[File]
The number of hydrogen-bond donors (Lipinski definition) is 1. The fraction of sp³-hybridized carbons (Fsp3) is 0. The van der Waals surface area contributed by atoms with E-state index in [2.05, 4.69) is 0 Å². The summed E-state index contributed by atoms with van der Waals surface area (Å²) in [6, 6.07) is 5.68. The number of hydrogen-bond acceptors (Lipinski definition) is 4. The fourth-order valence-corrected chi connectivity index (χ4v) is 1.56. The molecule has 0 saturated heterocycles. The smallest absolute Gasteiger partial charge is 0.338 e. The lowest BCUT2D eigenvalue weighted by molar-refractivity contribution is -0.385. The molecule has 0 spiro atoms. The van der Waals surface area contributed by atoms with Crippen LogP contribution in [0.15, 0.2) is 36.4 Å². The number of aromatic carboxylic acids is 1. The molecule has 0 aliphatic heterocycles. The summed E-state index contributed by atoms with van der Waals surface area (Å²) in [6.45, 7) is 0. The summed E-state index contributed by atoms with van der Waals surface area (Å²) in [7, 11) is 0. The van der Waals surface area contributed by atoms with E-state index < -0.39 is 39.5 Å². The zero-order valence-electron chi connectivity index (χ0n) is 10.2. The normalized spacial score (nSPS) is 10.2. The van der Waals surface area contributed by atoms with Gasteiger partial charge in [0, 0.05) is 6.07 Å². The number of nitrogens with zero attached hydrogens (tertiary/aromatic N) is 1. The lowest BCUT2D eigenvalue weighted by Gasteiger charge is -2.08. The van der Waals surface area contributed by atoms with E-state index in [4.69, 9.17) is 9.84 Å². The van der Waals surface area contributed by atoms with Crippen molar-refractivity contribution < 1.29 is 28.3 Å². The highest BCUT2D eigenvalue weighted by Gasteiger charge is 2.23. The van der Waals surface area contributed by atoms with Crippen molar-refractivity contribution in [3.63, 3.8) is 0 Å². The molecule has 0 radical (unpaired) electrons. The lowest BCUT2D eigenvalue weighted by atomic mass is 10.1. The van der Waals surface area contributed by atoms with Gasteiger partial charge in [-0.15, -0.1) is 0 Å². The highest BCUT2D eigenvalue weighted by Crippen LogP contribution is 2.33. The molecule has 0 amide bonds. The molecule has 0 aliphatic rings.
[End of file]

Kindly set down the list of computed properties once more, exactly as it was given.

The number of hydrogen-bond donors (Lipinski definition) is 1. The fraction of sp³-hybridized carbons (Fsp3) is 0. The van der Waals surface area contributed by atoms with E-state index in [2.05, 4.69) is 0 Å². The summed E-state index contributed by atoms with van der Waals surface area (Å²) in [6, 6.07) is 5.68. The number of hydrogen-bond acceptors (Lipinski definition) is 4. The fourth-order valence-corrected chi connectivity index (χ4v) is 1.56. The molecule has 0 saturated heterocycles. The smallest absolute Gasteiger partial charge is 0.338 e. The lowest BCUT2D eigenvalue weighted by molar-refractivity contribution is -0.385. The molecule has 0 spiro atoms. The van der Waals surface area contributed by atoms with Crippen LogP contribution in [0.15, 0.2) is 36.4 Å². The number of aromatic carboxylic acids is 1. The molecule has 0 aliphatic heterocycles. The summed E-state index contributed by atoms with van der Waals surface area (Å²) in [6.45, 7) is 0. The summed E-state index contributed by atoms with van der Waals surface area (Å²) in [7, 11) is 0. The van der Waals surface area contributed by atoms with E-state index < -0.39 is 39.5 Å². The zero-order valence-electron chi connectivity index (χ0n) is 10.2. The normalized spacial score (nSPS) is 10.2. The van der Waals surface area contributed by atoms with Gasteiger partial charge in [0, 0.05) is 6.07 Å². The number of nitrogens with zero attached hydrogens (tertiary/aromatic N) is 1. The lowest BCUT2D eigenvalue weighted by Gasteiger charge is -2.08. The van der Waals surface area contributed by atoms with E-state index in [4.69, 9.17) is 9.84 Å². The van der Waals surface area contributed by atoms with Crippen molar-refractivity contribution < 1.29 is 28.3 Å². The highest BCUT2D eigenvalue weighted by Gasteiger charge is 2.23. The van der Waals surface area contributed by atoms with Crippen molar-refractivity contribution in [3.63, 3.8) is 0 Å². The molecule has 0 radical (unpaired) electrons. The lowest BCUT2D eigenvalue weighted by atomic mass is 10.1. The van der Waals surface area contributed by atoms with Gasteiger partial charge in [-0.15, -0.1) is 0 Å². The highest BCUT2D eigenvalue weighted by Crippen LogP contribution is 2.33. The molecule has 0 amide bonds. The molecule has 0 aliphatic rings.